"We the People," the White House petition site launched in 2011, will soon be available from third-party apps and websites. At 2PM ET today, the Obama administration will start taking applications for a limited beta of the We the People Write API, which lets people sign petitions directly from non-governmental websites. "One of the things we've heard from the beginning is a strong desire from our users to be able to submit signatures and petitions from other sites — and still receive an official response," writes Ezra Mechaber of the White House's digital strategy office. "Up to this point, we haven't had a way to accept signatures submitted from other sites, but that is about to change."
Right now, developers who join the closed beta won't be able to sign real petitions or let their readers do so, and there's no timetable for release. The new API, though, is a continuation of the White House's efforts to release government data to the public. In early 2013, the administration held a hackathon to test We the People's earlier "Read API," which let developers extract and analyze information from petitions; the system itself went open source in 2012.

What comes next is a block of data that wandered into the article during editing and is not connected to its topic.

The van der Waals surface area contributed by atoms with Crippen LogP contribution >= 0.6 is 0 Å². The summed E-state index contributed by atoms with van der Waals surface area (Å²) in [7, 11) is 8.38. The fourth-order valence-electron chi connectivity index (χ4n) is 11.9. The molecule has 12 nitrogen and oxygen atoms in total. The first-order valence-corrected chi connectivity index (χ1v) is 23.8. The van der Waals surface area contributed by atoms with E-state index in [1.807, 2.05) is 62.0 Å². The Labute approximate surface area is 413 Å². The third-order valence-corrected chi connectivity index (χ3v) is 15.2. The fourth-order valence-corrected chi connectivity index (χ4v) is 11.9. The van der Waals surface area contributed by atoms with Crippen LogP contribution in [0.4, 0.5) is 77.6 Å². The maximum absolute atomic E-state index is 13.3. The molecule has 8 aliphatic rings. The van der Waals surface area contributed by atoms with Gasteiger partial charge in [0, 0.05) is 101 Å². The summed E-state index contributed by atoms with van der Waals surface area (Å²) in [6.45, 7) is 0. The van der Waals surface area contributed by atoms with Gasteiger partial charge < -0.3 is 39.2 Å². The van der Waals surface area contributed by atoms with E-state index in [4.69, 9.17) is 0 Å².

Since its inception, the White House's petition system has become a low-profile but steady presence in American life — sometimes for getting a real and substantial response on political issues like cellphone unlocking or CISPA, and sometimes for forcing the White House to explain why it won't build a Death Star. Right now, we're not sure whether making petitions available on other sites will encourage more of the former or the latter.